Multifunctional Carbon Fibers from Chemical Upcycling of Mask Waste
Polymer Science and Engineering
Over the past years, disposable masks have been produced in unprecedented amounts due to the COVID-19 pandemic. Their increased use imposes significant strain on current waste management practices including landfilling and incineration. This results in large volumes of discarded masks entering the environment as pollutants, and alternative methods of waste management are required to mitigate the negative effects of mask pollution. While current recycling methods can supplement conventional waste management, the necessary processes result in a product with downgraded material properties and a loss of value. This work introduces a simple method to upcycle mask waste into multifunctional carbon fibers through simple steps of thermal stabilization and pyrolysis. The pre-existed fibrous structure of polypropylene masks can be directly converted into carbonaceous structures with high degrees of carbon yield, that are inherently sulfur-doped, and porous in nature. The mask-derived carbon product demonstrates potential use in multiple applications such as for Joule heating, oil adsorption, and the removal of organic pollutants from aqueous environments. We believe that this process can provide a useful alternative to conventional waste management by converting mask waste generated during the COVID-19 pandemic into a product with enhanced value.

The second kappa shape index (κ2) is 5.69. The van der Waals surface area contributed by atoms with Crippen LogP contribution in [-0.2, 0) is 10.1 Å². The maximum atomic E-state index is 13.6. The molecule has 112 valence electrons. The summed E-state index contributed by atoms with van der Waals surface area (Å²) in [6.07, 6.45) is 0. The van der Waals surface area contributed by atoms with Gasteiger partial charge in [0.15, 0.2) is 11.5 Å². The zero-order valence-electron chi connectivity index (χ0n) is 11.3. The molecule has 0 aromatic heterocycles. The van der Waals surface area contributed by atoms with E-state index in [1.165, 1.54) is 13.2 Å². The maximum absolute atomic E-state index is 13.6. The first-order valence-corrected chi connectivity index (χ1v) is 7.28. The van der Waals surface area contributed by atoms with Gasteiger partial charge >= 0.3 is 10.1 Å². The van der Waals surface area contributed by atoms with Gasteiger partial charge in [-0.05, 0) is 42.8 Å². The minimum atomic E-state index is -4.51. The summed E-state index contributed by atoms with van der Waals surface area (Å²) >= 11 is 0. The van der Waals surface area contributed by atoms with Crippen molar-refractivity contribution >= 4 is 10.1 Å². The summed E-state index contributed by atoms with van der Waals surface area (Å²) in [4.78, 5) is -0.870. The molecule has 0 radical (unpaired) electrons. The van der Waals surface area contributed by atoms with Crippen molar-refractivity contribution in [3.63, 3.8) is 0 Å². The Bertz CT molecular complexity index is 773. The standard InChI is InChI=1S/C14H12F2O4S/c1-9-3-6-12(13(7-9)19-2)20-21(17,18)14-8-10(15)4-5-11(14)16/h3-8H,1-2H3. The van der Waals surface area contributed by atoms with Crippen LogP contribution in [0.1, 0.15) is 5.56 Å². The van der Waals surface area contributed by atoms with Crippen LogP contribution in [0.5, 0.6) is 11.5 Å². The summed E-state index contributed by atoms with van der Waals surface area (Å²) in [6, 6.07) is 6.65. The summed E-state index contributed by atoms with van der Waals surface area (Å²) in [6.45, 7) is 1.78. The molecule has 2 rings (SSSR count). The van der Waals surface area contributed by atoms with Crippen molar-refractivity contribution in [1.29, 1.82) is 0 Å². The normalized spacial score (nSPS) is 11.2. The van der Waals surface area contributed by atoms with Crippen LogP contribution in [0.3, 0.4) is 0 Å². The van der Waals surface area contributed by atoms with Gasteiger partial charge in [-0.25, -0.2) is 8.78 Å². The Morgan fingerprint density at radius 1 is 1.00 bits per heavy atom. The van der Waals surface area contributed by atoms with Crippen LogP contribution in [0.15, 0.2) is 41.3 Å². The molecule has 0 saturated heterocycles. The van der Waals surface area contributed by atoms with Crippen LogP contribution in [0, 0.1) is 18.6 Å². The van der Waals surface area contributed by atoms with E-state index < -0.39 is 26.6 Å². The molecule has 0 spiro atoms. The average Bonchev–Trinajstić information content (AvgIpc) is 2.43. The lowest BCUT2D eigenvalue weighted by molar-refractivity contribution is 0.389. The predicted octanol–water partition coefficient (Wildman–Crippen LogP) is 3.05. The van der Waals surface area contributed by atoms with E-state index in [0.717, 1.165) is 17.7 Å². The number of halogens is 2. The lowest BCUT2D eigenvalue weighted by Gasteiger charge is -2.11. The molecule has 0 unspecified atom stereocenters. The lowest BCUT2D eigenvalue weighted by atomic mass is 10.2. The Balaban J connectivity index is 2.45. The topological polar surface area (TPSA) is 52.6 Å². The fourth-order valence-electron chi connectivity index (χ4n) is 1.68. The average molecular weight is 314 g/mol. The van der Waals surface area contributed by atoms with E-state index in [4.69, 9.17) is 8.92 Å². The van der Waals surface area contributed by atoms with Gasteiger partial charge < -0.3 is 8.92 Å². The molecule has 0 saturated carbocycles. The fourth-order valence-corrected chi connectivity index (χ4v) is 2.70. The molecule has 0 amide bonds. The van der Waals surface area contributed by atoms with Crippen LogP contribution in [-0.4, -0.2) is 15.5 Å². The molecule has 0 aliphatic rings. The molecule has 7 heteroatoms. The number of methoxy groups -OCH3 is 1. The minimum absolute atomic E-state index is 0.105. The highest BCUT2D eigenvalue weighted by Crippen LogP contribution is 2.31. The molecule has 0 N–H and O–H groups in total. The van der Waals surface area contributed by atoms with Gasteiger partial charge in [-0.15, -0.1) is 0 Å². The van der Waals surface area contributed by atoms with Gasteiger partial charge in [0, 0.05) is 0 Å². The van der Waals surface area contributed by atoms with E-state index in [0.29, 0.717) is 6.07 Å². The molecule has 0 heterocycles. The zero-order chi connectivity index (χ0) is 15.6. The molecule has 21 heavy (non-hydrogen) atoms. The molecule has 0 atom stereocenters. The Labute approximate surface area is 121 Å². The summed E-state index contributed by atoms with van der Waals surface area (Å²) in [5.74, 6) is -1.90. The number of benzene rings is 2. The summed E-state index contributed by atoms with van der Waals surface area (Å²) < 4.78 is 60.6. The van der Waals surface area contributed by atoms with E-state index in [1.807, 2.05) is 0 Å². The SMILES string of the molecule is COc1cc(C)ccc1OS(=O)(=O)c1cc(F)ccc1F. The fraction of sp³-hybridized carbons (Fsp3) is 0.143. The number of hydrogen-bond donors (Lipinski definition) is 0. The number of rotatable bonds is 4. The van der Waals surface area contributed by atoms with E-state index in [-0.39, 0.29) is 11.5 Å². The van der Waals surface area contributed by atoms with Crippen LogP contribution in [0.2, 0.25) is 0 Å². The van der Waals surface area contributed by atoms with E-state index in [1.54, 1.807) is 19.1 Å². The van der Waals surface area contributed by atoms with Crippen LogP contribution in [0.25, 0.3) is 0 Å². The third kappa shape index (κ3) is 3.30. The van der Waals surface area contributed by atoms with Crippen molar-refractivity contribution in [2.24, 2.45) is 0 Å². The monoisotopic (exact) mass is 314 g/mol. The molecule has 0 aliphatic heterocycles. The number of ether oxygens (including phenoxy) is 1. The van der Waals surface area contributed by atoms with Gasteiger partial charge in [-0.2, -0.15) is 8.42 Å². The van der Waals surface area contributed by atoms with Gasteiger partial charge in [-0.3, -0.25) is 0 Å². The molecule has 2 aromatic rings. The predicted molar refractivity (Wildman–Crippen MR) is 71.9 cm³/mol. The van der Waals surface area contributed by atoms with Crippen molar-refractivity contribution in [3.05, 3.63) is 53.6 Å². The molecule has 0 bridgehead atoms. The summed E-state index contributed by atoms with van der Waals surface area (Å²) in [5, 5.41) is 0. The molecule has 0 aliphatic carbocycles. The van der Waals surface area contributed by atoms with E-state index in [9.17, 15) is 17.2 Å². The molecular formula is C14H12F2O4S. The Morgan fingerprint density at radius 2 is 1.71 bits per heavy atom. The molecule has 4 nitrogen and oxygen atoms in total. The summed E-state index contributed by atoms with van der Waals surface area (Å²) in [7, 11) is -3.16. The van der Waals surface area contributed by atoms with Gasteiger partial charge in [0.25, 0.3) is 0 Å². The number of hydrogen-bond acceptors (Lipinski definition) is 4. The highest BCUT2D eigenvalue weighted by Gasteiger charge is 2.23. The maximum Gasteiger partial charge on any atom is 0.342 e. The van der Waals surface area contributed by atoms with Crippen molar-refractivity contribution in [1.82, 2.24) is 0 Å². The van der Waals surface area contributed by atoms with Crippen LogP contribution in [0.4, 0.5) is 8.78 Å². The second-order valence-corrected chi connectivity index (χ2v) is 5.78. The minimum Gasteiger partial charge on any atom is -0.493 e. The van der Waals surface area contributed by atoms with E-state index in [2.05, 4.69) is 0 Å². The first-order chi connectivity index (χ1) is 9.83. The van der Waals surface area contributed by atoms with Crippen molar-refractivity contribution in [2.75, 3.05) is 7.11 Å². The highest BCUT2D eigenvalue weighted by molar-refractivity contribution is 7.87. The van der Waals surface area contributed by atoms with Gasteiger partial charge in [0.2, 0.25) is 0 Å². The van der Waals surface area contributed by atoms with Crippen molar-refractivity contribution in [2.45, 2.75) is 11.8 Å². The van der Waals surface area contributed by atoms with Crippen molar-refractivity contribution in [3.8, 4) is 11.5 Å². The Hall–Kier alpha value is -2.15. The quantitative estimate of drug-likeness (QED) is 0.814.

Obando, A. G.,
(2022). Multifunctional Carbon Fibers from Chemical Upcycling of Mask Waste. ACS Omega, 7(14), 12278-12287.
Available at: https://aquila.usm.edu/fac_pubs/19862